The prominence of Mary’s story is adapted in The Chosen. Her initial despair, subsequent redemption, and eventual devotion to Christ and his teaching are explored across several episodes.
Watch The Chosen season 1, Episodes 1 and 2 to see a depiction of Mary’s healing and subsequent testimony.
Who Is Mary Magdalene, Sinner or Disciple? Understanding the real Mary Magdalene can be difficult, even when pulling only from biblical sources. This may be because there are other accounts of women in the New Testament that could, potentially, also be describing Mary Magdalene. In fact, there are two other prominent women named Mary in the Bible: Mary, the Mother of Jesus, and Mary of Bethany.
For example, consider Mary of Bethany, sister to both Martha and Lazarus. Early western Christianity identified this Mary and Mary Magdalene as the same person. And while most biblical scholars now recognize them as separate individuals, there are still many who hold to the more traditional view.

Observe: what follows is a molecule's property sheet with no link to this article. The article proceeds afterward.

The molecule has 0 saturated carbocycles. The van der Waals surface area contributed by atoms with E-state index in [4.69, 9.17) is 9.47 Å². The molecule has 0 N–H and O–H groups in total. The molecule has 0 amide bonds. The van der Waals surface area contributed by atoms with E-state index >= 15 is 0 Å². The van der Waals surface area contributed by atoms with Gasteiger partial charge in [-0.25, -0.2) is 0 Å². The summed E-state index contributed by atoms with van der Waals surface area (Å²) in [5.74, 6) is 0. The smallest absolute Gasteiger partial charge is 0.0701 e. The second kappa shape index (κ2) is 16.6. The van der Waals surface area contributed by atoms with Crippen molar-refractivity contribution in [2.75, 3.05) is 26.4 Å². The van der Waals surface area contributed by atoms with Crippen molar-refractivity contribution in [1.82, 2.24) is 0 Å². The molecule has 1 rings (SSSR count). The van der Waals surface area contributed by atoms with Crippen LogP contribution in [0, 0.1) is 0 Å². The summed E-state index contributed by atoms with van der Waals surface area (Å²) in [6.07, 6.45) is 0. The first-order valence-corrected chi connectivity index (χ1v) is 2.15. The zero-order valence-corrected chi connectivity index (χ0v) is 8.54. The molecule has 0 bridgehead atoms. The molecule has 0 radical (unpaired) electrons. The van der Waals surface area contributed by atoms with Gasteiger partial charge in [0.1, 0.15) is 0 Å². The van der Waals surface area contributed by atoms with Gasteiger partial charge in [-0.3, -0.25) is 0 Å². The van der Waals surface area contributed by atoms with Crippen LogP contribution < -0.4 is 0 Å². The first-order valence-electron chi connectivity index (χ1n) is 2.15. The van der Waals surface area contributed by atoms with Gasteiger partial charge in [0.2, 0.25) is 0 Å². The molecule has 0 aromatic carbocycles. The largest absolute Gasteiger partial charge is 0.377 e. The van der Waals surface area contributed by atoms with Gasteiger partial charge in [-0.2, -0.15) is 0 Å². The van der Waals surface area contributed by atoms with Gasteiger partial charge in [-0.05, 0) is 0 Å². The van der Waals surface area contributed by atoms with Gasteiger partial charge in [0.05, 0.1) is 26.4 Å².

Much more widespread is the belief that Mary is the woman who “lived a sinful life” mentioned in Luke 7: 36-50.
In Luke’s account, this woman came to Jesus as he was visiting and dining with Simon the Pharisee. Although uninvited to the meal,
she approached the Savior and honored him by washing his feet with her tears and anointing them with perfume.
The Savior used this experience to teach the Pharisee about forgiveness, love, and gratitude. He then forgave the sinful woman as a reward for her faith,
and told her to go in peace.
Although there is no scriptural evidence that Mary Magdalene was the sinful woman mentioned in Luke (or the woman taken in adultery, described in John, chapter 8), it is likely that she was a sinner prior to her conversion. The loyalty of Mary Magdalene likely stemmed from the fact that the Savior not only healed her soul, but also showed her the reality of true redemption. For that, she devoted her life to help support him and his mission.
Mary at the TombTraveling with the Savior and being his close friend, Mary likely experienced many astounding events. But possibly the most wondrous came at a time when things seemed most bleak. After Jesus had been laid to rest, Mary Magdalene returned to the tomb (either alone, or with a small group) to anoint his body, only to discover it missing.